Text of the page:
Is this comon practice where you work?

  1. [FONT="Comic Sans MS"]Hello all. I wanted to post a question to all of you and get some feedback regarding a situation that occurs on a regular basis at a facility I was recently employed at.

    Ok, this facility receives it's medications from an outside pharmacy, but does carry certain commonly used floorstock medications. I was working as the med nurse on this unit and a new order had been written for a patient for a med that we don't have on floor stock due to it not being a common drug we use. I was told to remove this exact med from another patient's drawer and give it to this other patient. I felt very uncomfortable doing this and would not follow through the request. This goes against what I was taught in nursing school and also didn't feel it was ethical. My other concern was who is this patient paying for this medication that want me to give to this other patient. I addressed this and was given a look of a complete idiot! I was concerned with this fact. I was told not to worry about it and I could just replace it at a later time. This leads to another problem, the same nurse is not consistently the med nurse and we are often assigned to another unit, if the census is high.

    Is this standard practice where you work? I never came across this situation w/ my previous employer. Also, since this situation arose I have since been terminated and the reason I was given was due to a med error; however, that med error was never discussed prior to my termination, nor did I actually see the paperwork related to this.
  2. Visit Amysuenu profile page

    About Amysuenu

    Joined: Apr '05; Posts: 45
    LPN; from US
    Specialty: Med/Surg, School and Correctional


  3. by   FLArn
    It is never ok to take med from one patient for another. The med should be obtained either from a backup pharmacy or the doctor needs to be notified that the med will be given as soon as available, and the MAR marked to indicate that fact. The med should be initialed, circled, and noted "new order-not delivered from pharmacy yet." or similar facility approved language.
  4. by   ItsTheDude
    not common practice.
  5. by   crissrn27
    I say, depends on what it is. Well, actually I agree, you should never have to borrow meds, your e-kit should be stocked with app. meds and it shouldn't be an issue, but if it was for a clondine for a bp 210/110 and the e kit was out and it was going to take 2 hours to get it and another patient had it..........I feel the risk of not giving a drug that is right there (and replacing it as soon as the other pts med comes in) would be bad.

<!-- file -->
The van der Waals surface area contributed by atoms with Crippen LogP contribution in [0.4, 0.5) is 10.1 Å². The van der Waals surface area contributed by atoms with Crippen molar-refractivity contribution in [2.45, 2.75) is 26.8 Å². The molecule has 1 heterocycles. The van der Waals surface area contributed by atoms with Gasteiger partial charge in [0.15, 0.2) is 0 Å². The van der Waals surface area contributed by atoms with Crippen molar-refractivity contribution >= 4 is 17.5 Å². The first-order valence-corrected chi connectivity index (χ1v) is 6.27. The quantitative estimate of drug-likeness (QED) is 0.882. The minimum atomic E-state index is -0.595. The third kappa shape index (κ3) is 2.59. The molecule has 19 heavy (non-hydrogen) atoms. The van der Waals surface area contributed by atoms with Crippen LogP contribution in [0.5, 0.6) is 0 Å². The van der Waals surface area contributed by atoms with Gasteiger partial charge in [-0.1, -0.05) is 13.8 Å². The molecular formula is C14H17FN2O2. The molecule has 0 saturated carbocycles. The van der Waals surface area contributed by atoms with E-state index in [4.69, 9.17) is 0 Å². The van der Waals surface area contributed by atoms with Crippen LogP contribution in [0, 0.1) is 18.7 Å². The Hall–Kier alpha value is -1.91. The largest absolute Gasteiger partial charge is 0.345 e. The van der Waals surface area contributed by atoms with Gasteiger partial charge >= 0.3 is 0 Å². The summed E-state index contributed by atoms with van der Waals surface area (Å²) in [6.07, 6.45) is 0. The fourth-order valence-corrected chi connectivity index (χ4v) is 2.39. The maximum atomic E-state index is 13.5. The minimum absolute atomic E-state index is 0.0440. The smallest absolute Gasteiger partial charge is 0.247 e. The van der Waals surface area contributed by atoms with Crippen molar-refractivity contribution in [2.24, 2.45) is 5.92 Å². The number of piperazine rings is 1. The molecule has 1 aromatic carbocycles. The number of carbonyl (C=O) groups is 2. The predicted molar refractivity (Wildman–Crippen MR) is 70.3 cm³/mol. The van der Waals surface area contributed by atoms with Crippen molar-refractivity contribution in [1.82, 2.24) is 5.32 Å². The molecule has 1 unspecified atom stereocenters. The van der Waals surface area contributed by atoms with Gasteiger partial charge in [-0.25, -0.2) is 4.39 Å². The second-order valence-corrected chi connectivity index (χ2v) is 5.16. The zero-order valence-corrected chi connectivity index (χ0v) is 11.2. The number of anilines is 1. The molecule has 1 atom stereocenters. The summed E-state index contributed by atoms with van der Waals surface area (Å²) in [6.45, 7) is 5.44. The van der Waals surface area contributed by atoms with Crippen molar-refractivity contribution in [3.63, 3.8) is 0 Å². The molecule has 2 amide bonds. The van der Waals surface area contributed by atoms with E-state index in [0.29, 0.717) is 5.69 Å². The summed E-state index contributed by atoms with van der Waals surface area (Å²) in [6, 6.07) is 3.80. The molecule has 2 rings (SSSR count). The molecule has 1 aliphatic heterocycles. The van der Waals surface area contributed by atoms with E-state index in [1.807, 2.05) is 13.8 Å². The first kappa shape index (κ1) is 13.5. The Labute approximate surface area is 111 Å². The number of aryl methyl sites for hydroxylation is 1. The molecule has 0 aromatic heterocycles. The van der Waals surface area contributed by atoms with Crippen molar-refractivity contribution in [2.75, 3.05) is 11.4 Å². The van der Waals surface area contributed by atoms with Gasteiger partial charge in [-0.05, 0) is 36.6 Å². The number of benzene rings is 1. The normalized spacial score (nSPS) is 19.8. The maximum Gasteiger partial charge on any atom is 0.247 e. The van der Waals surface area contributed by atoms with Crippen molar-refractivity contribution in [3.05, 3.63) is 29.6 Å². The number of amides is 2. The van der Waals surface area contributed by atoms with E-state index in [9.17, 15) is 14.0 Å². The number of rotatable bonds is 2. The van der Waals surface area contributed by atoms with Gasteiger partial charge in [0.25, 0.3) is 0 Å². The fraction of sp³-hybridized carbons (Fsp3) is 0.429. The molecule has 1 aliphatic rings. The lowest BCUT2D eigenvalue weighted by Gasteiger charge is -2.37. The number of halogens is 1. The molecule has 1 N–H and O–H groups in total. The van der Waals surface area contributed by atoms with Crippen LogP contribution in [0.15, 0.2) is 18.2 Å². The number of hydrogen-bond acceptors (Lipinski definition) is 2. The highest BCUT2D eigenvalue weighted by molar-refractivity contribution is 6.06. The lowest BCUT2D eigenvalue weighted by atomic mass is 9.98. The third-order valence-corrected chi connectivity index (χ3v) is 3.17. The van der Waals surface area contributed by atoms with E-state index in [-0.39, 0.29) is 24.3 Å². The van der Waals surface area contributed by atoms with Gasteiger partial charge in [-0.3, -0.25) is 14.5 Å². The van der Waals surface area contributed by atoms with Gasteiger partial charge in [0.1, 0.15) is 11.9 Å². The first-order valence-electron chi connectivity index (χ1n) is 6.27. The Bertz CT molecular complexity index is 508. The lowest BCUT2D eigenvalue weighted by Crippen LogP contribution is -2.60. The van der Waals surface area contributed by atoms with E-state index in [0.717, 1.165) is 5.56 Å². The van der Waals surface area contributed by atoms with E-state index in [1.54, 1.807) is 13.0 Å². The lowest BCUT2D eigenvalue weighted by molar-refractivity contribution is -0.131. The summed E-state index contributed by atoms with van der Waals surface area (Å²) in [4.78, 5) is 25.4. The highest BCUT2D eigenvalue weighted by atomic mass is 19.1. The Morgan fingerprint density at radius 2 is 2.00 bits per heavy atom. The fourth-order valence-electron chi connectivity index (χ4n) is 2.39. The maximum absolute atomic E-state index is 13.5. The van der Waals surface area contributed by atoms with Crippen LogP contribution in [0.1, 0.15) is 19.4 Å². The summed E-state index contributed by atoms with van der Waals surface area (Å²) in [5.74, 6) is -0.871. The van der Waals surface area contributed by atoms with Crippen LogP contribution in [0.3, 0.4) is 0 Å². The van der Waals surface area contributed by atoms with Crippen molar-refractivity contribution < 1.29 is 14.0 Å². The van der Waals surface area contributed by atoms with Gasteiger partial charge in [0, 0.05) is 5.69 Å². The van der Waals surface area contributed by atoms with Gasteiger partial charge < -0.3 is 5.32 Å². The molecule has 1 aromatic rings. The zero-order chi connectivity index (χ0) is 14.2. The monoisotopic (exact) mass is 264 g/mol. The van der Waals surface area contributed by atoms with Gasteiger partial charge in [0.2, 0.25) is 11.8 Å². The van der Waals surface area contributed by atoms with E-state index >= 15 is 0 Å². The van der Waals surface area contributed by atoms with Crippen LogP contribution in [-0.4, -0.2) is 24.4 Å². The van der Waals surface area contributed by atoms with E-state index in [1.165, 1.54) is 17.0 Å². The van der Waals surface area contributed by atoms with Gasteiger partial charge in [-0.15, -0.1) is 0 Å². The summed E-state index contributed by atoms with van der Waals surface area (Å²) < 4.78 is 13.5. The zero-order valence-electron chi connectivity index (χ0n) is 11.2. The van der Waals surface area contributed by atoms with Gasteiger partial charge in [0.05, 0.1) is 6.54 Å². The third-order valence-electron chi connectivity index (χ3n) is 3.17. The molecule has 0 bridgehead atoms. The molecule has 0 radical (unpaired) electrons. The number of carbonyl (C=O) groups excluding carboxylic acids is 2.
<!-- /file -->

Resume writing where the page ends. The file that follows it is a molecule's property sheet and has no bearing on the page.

If it was for a nexium that was a pharm rec that could wait, etc, no big deal, wait for it. Or even an ABT, 2 hours probably would be OK. Pain meds and BP drugs, nitro, etc, I don't think I'd wait.

    Of course you can't "borrow" pain meds now, due to DEA regs, at least here in NC, so what I do is hound our back up pharm until the med is in my hands, lol. But pain is not life and death, not for an hour or so, although it shouldn't happen. BP in that range could be.
  6. by   Amysuenu
    I forgot to mention the medication. It was Buspar and they were a new admit. This was at 14:30 and the pharmacy generally delivers by 1800.
  7. by   crissrn27
    Yeah, in that case, waiting wouldn't be a big deal.
  8. by   SuesquatchRN
    We borrow. If you quote me, though, I'll deny it.
  9. by   makes needs known
    I have borrowed medications before, we get 3-4 new admits almost everyday, pharmacy delivers at midnight, hours after they arrive. Patients want and need their medications. When they come up with a better system for obtaining meds for patients, I won't have to borrow. This is common practice where I work, with the exception of narcotics, which we will not borrow.
  10. by   caliotter3
    Quote from SuesquatchRN
    We borrow. If you quote me, though, I'll deny it.
    When I was new there were practices in place at my facilities that I later found out were against appropriate practice. I would never have known the difference except that little nagging voice in the back of my head was trying to tell me something.
  11. by   NotFlo
    Yes, borrowing has been standard practice and an ingrained part of the culture at every facility I've ever worked at. Does that make it right, no. Does it happen, yes.
  12. by   makes needs known
    Last week I got a med error for not giving a med to a new admit. Their med was not delivered until after I left at 1130. If I stop at 8pm and call a DR about EVERY med that I don't have yet for a patient he is going to get upset with me, with the DR who prescribed the med, with the nurse who ok'd this med (not me) and with our facility. Until they come up with a better system I will do my best to give the patient the med that they have ordered.
  13. by   loriangel14
    The hospital that I work at gets it's meds from pharmacy located in the larger hospital in the next town. They deliver to us once a day.We actually have a form we fill out when we borrow from one pt for another which we fax to pharmacy so they know that the other pt will be short a dose. We do have a large stock of meds including narcs but sometimes we still have to borrow.
  14. by   netglow
    Oh, OP sure wish you had been told what your error was. That is wrong, wrong, wrong. Could have been mild to quite serious. How are you going to resolve it for yourself without knowing.